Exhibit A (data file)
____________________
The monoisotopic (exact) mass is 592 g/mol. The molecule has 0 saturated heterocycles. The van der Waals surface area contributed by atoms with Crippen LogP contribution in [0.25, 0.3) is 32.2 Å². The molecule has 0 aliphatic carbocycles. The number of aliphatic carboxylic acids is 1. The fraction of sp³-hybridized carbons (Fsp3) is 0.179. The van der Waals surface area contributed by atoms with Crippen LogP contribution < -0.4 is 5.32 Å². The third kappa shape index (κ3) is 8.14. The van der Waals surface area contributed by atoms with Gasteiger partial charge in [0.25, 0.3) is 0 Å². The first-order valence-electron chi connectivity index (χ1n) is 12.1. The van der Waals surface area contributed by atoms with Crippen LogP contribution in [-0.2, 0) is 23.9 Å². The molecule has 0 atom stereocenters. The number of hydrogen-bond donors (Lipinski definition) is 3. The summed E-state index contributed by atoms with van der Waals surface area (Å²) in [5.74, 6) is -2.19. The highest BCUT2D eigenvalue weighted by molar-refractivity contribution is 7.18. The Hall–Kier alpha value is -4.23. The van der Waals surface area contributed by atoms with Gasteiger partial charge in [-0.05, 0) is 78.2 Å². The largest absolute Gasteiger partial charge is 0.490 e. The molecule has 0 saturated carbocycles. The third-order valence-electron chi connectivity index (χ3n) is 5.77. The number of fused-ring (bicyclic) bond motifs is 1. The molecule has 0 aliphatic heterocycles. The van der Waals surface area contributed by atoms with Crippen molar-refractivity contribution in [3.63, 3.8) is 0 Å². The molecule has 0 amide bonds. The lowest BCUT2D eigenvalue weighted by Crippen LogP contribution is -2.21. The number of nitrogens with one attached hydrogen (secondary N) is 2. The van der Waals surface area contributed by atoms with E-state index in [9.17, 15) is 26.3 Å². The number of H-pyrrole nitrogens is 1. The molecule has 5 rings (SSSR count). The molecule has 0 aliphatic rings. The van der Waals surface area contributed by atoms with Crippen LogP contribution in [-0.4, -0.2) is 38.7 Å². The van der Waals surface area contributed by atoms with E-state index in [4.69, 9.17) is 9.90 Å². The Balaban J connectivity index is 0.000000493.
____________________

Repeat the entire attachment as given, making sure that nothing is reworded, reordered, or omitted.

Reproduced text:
The monoisotopic (exact) mass is 592 g/mol. The molecule has 0 saturated heterocycles. The van der Waals surface area contributed by atoms with Crippen LogP contribution in [0.25, 0.3) is 32.2 Å². The molecule has 0 aliphatic carbocycles. The number of aliphatic carboxylic acids is 1. The fraction of sp³-hybridized carbons (Fsp3) is 0.179. The van der Waals surface area contributed by atoms with Crippen LogP contribution < -0.4 is 5.32 Å². The third kappa shape index (κ3) is 8.14. The van der Waals surface area contributed by atoms with Gasteiger partial charge in [0.25, 0.3) is 0 Å². The first-order valence-electron chi connectivity index (χ1n) is 12.1. The van der Waals surface area contributed by atoms with Crippen LogP contribution in [-0.2, 0) is 23.9 Å². The molecule has 0 atom stereocenters. The number of hydrogen-bond donors (Lipinski definition) is 3. The summed E-state index contributed by atoms with van der Waals surface area (Å²) in [5.74, 6) is -2.19. The highest BCUT2D eigenvalue weighted by molar-refractivity contribution is 7.18. The Hall–Kier alpha value is -4.23. The van der Waals surface area contributed by atoms with Gasteiger partial charge in [-0.05, 0) is 78.2 Å². The largest absolute Gasteiger partial charge is 0.490 e. The molecule has 0 saturated carbocycles. The third-order valence-electron chi connectivity index (χ3n) is 5.77. The number of fused-ring (bicyclic) bond motifs is 1. The molecule has 0 aliphatic heterocycles. The van der Waals surface area contributed by atoms with Crippen molar-refractivity contribution in [3.63, 3.8) is 0 Å². The molecule has 0 amide bonds. The lowest BCUT2D eigenvalue weighted by Crippen LogP contribution is -2.21. The number of nitrogens with one attached hydrogen (secondary N) is 2. The van der Waals surface area contributed by atoms with E-state index in [9.17, 15) is 26.3 Å². The number of H-pyrrole nitrogens is 1. The molecule has 5 rings (SSSR count). The molecule has 0 aliphatic rings. The van der Waals surface area contributed by atoms with Crippen LogP contribution in [-0.4, -0.2) is 38.7 Å². The van der Waals surface area contributed by atoms with E-state index in [4.69, 9.17) is 9.90 Å². The Balaban J connectivity index is 0.000000493.